Ask James Tippin to name the highlights of a nearly 50-year legal career, and he doesn’t hesitate: family comes first.
For more than three decades, Tippin has worked alongside daughter Dana Tippin Cutler and son-in-law Keith Cutler. Both joined the previously solo Kansas City practitioner straight out of the UMKC School of Law, which is also the elder Tippin’s alma mater.
Tippin’s own honors include Lifetime Achievement and Dean of the Trial Bar awards from the Kansas City Metropolitan Bar Association, as well as induction into Lincoln University’s Hall of Fame and the Pat Kelly Distinguished Service Award from his law school’s alumni association.
But the soon-to-be 80-year-old instead cites two accolades awarded to the next generation: his daughter’s 2016 selection as Missouri Bar president, making her the first Black woman to fill that role; and Keith Cutler receiving the Lon Hocker Memorial Trial Award from The Missouri Bar Foundation.
“This will be our 32nd year together,” said Tippin, who practices in the areas of insurance defense, general liability defense, employment litigation, creditors’ rights and bankruptcy. “To have watched Dana and Keith evolve and grow as lawyers, as adults, as parents … through the grace of God, I’ve had a very rich and full life.”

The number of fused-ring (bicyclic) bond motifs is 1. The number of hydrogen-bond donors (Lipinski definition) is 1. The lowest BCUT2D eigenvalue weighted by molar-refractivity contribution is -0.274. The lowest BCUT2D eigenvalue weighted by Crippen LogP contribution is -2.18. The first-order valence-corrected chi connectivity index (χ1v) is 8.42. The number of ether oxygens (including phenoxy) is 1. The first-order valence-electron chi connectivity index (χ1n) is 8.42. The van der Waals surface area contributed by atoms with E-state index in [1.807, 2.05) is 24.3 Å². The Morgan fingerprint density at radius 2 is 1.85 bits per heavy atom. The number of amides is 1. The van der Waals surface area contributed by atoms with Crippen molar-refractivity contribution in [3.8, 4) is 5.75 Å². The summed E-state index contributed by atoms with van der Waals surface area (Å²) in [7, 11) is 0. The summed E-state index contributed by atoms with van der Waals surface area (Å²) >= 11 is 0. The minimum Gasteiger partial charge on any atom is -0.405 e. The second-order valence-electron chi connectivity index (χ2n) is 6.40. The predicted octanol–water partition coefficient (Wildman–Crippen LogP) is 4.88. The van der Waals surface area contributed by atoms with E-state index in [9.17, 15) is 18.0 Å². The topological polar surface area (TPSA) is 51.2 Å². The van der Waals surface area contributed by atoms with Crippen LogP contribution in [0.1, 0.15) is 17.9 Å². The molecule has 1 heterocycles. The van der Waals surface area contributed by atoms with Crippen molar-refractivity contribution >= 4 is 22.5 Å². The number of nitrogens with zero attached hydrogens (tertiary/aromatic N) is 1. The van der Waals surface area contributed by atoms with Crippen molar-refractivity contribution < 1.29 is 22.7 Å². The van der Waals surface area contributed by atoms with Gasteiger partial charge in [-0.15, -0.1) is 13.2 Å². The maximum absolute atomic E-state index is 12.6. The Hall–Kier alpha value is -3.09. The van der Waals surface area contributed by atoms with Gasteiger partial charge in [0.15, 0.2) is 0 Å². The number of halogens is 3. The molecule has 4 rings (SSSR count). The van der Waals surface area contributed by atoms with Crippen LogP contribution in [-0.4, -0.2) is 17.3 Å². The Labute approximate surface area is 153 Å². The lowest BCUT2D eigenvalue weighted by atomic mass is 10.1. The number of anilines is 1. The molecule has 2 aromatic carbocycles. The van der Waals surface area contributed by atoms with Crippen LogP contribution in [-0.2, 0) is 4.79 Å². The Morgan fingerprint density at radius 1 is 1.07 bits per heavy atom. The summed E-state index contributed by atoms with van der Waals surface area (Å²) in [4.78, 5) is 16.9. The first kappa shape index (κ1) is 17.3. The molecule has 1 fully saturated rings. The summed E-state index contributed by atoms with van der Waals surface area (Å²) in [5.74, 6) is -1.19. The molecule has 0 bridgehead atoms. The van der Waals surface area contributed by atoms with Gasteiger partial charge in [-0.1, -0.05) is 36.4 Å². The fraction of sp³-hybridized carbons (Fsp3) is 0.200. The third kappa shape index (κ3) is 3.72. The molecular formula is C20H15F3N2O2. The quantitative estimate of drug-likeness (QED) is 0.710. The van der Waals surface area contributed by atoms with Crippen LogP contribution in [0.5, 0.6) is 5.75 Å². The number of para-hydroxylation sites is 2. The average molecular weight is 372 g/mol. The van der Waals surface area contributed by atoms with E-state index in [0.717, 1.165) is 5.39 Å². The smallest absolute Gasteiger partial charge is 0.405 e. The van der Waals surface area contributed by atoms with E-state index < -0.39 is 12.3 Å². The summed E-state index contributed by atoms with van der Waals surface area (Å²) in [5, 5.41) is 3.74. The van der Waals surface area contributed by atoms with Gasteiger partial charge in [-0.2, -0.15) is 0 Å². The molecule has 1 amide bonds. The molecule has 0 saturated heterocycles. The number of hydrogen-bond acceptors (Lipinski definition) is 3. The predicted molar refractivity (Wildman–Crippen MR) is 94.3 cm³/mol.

Tippin grew up in San Antonio, Texas, where he helped integrate city schools in the late 1950s. Following his graduation from Lincoln with an undergraduate degree in history, he remained in Jefferson City to work as a librarian at the Missouri State Penitentiary (a job he also held as a Lincoln undergrad at the university library).
Lured by the promise of a corporate career, and with his daughter about to begin school, he would later move across the state to work for Proctor & Gamble.
The growing calls for change, though, were impossible to ignore: swept up by the social changes wrought by Martin Luther King’s 1968 assassination and the anti-Vietnam War movement, Tippin instead decided to become a lawyer as means to help “uplift the community.” A community organizer by day, he went to law school at night.
Tippin credits law school classmate Taylor Fields for helping convince him to focus on insurance defense work in those early days.
“I really didn’t know what the heck I was doing,” he jokes.
With three adult grandchildren in Atlanta, Kansas City and Texas, plus a great-granddaughter, Tippin —who goes by J.T. —said he looks forward to soon retiring, when he also hopes to travel and write more.